- topical treatments, including ointments, creams, and shampoos to relieve skin symptoms
- light therapy to relieve skin symptoms and possibly prevent flares
- laser therapy that targets specific skin patches
- corticosteroid injections to reduce severe inflammation
- systemic therapy
- biologic drugs
- lifestyle choices
Most people with mild symptoms can treat psoriasis at home with topical treatments.
Topical treatments are often the first choice for managing plaque psoriasis.
Ingredients in topical treatments include:
Applying creams and ointments that contain one or more of these ingredients can:
- reduce inflammation
- slow skin cell growth
- soothe the skin
- reduce dryness and cracking
- improve itching
It is best to check first with a doctor or pharmacist before choosing a topical treatment, as some may suit an individual better than others. In certain cases, there may not be enough scientific evidence to confirm that they are safe to use or that they work.
Some oral or injected medications that affect the whole body may help treat moderate to severe plaque psoriasis.
Examples of these systemic medications include:
The impact of a systemic therapy will depend on the therapy, but the effects are likely to include reducing inflammation and changing how the immune system works. A doctor will monitor for any adverse effects that may occur.
These drugs affect the immune system and target the underlying cause of psoriasis. A range of biologics is available on prescription.
A doctor may prescribe one of these drugs if a person has moderate to severe symptoms of plaque psoriasis.
Phototherapy uses natural or artificial light to reduce symptoms.
- controlled exposure to sunlight, under medical supervision
- exposure to UVB light
- PUVA, which combines medication with UVA exposure
- Excimer laser therapy
- home phototherapy, if a doctor advises this
Various home remedies may help manage psoriasis.
Skin-care tips include:
- Taking a short bath or shower every day in warm but not hot water.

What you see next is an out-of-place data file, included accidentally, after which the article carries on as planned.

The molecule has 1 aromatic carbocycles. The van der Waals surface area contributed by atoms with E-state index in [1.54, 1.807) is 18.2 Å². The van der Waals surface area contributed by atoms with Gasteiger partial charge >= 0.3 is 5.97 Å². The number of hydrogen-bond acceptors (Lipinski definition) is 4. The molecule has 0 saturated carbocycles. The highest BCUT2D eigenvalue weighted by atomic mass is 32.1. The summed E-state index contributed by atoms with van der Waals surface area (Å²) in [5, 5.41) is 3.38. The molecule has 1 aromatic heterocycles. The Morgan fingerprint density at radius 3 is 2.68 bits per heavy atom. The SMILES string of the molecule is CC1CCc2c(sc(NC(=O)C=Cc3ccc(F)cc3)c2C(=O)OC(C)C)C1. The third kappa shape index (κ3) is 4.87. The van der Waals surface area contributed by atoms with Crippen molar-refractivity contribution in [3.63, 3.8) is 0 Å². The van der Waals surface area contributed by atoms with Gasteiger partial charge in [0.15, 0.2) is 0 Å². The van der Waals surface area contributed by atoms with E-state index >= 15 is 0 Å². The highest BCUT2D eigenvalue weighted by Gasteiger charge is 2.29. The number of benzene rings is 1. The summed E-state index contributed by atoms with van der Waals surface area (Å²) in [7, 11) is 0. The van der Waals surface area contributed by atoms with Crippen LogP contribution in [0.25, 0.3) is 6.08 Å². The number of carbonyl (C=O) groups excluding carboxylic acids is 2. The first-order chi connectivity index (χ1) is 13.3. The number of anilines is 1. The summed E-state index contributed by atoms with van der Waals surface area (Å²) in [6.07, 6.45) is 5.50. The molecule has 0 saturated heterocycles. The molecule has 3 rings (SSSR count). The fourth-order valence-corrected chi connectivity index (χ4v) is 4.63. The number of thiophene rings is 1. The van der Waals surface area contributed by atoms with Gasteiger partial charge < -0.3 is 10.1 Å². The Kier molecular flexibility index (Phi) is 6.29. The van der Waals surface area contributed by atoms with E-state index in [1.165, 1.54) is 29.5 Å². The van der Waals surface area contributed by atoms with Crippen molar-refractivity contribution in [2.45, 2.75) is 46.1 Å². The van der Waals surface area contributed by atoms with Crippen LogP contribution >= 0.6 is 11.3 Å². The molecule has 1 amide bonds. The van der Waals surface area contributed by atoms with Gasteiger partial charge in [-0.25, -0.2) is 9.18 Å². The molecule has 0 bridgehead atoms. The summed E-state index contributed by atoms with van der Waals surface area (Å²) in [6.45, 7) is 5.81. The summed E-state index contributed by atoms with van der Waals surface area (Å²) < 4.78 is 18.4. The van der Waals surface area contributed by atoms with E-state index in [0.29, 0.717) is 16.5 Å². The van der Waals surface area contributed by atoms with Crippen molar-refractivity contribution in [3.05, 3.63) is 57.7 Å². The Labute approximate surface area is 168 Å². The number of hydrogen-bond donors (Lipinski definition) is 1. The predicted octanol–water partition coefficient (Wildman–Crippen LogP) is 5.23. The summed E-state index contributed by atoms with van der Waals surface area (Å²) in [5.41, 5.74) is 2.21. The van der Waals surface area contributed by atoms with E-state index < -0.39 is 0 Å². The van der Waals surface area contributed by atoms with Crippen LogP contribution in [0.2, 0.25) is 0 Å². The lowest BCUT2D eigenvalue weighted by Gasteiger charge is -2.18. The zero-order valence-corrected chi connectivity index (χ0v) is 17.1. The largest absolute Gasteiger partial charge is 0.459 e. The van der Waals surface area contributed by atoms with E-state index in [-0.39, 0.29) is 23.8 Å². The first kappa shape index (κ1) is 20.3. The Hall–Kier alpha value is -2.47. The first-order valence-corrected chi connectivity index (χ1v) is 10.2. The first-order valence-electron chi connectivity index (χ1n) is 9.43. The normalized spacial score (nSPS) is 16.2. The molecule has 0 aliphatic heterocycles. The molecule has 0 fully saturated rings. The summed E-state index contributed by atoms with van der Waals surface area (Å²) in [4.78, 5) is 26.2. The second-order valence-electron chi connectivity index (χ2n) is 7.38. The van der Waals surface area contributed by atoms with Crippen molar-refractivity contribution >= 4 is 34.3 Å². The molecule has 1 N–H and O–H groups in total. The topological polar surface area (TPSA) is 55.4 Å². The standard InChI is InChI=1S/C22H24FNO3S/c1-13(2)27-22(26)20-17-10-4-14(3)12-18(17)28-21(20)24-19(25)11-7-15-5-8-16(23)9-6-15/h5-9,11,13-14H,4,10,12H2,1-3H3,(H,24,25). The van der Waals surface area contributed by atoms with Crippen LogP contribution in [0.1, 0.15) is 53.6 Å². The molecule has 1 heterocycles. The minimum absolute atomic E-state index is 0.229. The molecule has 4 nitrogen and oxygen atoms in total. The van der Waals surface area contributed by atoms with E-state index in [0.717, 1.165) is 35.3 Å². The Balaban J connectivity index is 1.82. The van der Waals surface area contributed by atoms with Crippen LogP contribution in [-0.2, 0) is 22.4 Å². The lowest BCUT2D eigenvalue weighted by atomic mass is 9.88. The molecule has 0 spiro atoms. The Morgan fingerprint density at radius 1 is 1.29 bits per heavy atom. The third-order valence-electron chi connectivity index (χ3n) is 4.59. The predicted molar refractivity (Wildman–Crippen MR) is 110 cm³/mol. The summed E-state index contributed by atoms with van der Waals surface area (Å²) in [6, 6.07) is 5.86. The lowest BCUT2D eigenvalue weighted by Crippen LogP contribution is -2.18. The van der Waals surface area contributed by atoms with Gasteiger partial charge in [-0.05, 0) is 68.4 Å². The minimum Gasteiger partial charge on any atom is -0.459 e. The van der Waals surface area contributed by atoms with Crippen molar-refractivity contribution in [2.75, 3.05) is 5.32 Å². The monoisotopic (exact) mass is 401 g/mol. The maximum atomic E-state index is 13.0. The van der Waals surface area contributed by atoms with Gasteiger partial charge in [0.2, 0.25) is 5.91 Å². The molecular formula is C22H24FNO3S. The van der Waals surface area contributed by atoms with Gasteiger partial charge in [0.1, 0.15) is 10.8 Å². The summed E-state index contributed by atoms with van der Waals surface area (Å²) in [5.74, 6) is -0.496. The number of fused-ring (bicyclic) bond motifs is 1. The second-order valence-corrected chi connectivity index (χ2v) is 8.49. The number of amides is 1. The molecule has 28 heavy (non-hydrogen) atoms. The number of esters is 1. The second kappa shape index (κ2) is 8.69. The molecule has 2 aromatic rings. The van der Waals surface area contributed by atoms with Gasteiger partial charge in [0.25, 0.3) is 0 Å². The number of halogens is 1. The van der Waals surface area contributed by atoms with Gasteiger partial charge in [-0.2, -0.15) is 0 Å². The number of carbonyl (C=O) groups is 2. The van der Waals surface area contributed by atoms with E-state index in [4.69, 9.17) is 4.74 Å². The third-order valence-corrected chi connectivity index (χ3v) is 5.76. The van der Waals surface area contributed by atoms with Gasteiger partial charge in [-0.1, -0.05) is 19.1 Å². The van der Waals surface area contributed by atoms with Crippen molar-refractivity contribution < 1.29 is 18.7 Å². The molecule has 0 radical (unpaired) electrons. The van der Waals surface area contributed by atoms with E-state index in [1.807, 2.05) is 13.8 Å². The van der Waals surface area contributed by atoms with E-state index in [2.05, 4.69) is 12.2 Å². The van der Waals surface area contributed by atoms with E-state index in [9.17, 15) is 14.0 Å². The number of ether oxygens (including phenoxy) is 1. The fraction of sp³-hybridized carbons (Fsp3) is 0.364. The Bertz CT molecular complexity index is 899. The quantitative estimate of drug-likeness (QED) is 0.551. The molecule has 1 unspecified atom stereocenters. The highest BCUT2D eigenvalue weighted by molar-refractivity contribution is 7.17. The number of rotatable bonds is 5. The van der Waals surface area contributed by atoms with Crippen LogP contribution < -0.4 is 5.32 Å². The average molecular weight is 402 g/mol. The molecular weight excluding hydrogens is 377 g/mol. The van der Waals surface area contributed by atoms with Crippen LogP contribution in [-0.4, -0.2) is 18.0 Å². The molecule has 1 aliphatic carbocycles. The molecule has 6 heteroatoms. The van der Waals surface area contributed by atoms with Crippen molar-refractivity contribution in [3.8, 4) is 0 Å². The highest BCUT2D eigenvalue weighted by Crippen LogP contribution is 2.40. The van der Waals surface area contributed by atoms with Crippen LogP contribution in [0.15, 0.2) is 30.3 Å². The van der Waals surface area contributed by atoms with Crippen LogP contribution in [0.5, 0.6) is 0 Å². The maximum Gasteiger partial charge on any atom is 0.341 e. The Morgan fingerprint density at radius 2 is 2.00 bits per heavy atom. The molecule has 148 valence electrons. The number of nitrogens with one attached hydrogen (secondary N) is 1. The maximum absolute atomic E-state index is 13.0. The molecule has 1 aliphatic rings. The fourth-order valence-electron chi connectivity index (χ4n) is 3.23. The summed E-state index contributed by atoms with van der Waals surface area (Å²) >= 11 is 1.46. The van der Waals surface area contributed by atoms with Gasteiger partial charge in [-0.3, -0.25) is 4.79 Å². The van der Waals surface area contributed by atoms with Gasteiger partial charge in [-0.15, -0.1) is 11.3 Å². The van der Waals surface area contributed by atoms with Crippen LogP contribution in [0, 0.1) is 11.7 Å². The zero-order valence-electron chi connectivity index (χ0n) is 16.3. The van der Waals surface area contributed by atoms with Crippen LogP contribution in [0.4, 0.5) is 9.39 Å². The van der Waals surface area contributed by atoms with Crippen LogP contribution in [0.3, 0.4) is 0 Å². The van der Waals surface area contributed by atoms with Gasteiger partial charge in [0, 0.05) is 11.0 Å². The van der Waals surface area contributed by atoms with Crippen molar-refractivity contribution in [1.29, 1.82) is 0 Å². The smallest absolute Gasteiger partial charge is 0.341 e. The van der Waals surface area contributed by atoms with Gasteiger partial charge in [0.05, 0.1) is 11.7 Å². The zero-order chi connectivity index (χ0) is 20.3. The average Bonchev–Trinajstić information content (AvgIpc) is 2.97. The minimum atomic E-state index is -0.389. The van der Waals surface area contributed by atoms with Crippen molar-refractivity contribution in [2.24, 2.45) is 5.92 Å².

- Using coal tar or hypoallergenic products as a doctor or pharmacist recommends.
- Washing gently with the hands rather than scrubbing with a sponge to avoid irritation.
- Moisturizing with a thick hypoallergenic emollient within 5 minutes of bathing.
- Applying wet wraps with medication or moisturizers in them.
Other lifestyle tips include:
- indigo naturalis
- curcumin, present in turmeric
- dietary options
- fish oil, which contains omega-3
People should speak with their doctor first before trying any of these.
The experience of plaque psoriasis varies widely between individuals. There is no way to predict how long a flare-up or a remission will last, or how severe symptoms will be.
Plaque psoriasis is
In some cases, pustular psoriasis can develop, which can be life-threatening.
However, there are many ways to manage plaque psoriasis, and some medications can now help reduce the frequency and severity of symptoms.
Here are some questions people often ask about plaque psoriasis.
How do you reduce scaling on plaque psoriasis?
Emollient creams may help reduce roughness, itching, and dryness in plaque psoriasis.
The author of a
Avoid the temptation to scrape off the scale, as this may open the skin to infection and more discomfort.
What causes plaque psoriasis?
Genetic and environmental factors probably contribute. For people with a genetic susceptibility, smoking, stress, infections, and other factors can trigger it.
What are the signs and symptoms of plaque psoriasis?
Skin changes include the appearance of raised, silvery patches on the skin that may be pink on some skin tones. The patches may be painful and itchy, and they may crack and bleed.
Plaque psoriasis is a common condition that people can often manage with topical treatments. If symptoms persist or become severe, other treatments are available that can help manage psoriasis.
Anyone who notices new or worsening skin changes or who starts to have joint pain or other symptoms should see a doctor.
Learn more about the different types of psoriasis
Find out about these different types of psoriasis: